In the Middle East, WFP is helping Syrian refugees build a brighter future by building digital skills and forging new livelihood opportunities.
As the Syrian conflict grinds into its eighth year, the impact on millions of people has been tragic and indelible. More than 12 million people have been displaced by the conflict, with 6 million remaining inside Syria, nearly 5 million in neighbouring countries, and over 1 million seeking asylum in Europe. The majority of refugees are hosted in Turkey, Lebanon, Jordan, Iraq and Egypt – with nearly 90 percent living outside refugee camps and with host communities.
UN assessments have highlighted that the two primary drivers of displacement for Syrian are lack of safety and the loss of livelihood opportunities at home, which negatively impact people’s ability to afford food. Food is essential and an important source of stability. When families are able to afford and put food on the table, the need to move and leave home often diminishes.
To address the most urgent needs, WFP is testing innovative opportunities as part of the response to the crisis. Tech for Food focuses on creating new and sustainable livelihood opportunities for Syrian refugees and vulnerable host communities affected by the crisis, with priority placed on women and youth.
The social and economic impact of technology is widespread and accelerating. Experts predict that up to 90 percent of the world’s population will be connected to the internet within 10 years. These changes herald exciting possibilities and unique opportunities for humanitarians to help those furthest behind.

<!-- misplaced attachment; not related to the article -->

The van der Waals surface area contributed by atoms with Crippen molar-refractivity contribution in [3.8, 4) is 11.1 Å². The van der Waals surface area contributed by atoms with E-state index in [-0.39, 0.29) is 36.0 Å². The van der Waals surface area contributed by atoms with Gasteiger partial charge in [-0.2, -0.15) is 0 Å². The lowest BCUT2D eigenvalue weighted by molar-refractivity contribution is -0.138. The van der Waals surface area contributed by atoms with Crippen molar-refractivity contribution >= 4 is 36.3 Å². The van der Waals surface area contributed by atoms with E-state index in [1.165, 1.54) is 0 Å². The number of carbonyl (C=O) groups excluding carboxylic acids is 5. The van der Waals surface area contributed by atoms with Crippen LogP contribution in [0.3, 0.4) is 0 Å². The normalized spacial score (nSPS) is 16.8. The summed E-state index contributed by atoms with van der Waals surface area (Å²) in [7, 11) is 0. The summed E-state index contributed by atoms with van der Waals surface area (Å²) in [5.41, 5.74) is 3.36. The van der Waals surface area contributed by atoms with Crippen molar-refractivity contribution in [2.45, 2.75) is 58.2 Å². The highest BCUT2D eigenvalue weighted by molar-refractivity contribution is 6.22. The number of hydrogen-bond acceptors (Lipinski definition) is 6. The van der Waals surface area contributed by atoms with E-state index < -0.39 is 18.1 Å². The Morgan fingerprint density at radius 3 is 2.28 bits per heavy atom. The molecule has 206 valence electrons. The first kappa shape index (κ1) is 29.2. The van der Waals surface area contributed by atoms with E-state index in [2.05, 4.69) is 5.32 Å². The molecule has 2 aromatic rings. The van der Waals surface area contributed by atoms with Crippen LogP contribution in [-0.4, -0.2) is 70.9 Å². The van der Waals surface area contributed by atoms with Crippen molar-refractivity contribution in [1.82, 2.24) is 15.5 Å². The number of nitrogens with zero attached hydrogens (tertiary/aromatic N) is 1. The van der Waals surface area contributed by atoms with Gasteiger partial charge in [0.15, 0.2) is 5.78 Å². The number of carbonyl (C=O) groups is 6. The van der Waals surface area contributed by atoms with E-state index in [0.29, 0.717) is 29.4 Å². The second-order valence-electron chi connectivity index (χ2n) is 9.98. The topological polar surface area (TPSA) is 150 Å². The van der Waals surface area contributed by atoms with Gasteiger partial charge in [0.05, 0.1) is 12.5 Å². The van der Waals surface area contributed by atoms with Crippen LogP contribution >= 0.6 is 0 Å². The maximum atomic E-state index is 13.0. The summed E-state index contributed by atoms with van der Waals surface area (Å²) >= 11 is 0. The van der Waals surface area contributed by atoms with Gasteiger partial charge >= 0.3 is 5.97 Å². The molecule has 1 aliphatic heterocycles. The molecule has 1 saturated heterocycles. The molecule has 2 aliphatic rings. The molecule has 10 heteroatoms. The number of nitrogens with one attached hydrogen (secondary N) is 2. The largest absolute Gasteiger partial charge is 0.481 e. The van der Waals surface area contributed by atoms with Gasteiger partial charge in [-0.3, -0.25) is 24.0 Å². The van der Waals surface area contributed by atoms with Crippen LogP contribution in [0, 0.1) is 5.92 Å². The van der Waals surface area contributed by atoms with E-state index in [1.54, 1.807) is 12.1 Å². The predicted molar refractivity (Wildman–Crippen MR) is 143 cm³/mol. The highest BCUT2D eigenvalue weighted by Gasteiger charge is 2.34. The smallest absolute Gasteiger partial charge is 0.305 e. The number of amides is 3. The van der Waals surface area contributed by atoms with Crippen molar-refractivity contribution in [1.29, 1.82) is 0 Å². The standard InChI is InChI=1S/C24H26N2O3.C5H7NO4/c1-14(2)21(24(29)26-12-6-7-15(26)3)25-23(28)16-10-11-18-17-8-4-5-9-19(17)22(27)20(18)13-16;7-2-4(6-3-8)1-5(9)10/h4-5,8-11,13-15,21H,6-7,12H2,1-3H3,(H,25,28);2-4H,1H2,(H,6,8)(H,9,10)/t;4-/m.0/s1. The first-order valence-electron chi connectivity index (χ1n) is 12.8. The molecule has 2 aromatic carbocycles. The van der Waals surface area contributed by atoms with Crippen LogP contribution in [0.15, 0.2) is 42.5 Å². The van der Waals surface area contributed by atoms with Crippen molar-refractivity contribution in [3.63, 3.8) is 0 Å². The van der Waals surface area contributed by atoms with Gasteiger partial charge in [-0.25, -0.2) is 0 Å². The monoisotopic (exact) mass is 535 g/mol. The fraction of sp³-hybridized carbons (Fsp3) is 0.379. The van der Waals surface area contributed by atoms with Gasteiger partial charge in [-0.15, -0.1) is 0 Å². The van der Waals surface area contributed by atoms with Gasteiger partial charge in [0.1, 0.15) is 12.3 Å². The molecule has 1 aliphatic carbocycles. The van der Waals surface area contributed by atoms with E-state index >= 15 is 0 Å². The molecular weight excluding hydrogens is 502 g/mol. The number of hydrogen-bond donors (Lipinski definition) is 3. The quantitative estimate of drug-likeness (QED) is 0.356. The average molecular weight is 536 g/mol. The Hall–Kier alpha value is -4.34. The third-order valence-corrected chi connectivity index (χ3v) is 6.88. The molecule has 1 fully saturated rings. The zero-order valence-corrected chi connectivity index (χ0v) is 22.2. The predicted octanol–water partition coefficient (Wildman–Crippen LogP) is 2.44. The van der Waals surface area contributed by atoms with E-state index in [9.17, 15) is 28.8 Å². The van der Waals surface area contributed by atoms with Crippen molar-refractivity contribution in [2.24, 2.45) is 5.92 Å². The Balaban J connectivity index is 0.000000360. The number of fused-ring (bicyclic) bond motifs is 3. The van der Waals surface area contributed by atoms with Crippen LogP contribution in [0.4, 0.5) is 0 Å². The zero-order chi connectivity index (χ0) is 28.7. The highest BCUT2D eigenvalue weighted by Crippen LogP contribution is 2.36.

Working remotely is fast becoming the norm across many industries, with basic digital skills now a requirement for most jobs. WFP's new Tech for Food project aims to build digital skills that can empower those we serve to find work without being bound to a local market. This also means tapping into a growing global demand for lower-skilled, labour-intensive services, such as data entry, data cleaning, image annotation, and photo tagging or editing.
As a first step, Tech for Food provides digital skills through a tailored vocational training programme. Participants receive a six-week introduction to the basics of information technology, which is then followed by six weeks of advanced training. Participants learn how to use Microsoft Office, Adobe Photoshop, and other applications. Those in advanced programs are taught skills for front-end web design or 3D modelling software.
As the program is progressing, WFP partners with the private sector to support students to find online work opportunities. WFP is also working with leading technology companies to link course participants with employment projects, including image annotation, image segmentation, and data cleaning.
Since 2016, Tech for Food has hosted more than 2,000 training classes across nine campuses in both Lebanon and Iraq. The programme, supported by the WFP Innovation Accelerator, has reached 1,500 candidates, impacting the lives of more than 7,500 people.
If your company or organisation is interested in providing digital work opportunities for Syrian refugees through Tech for Food, please contact firstname.lastname@example.org.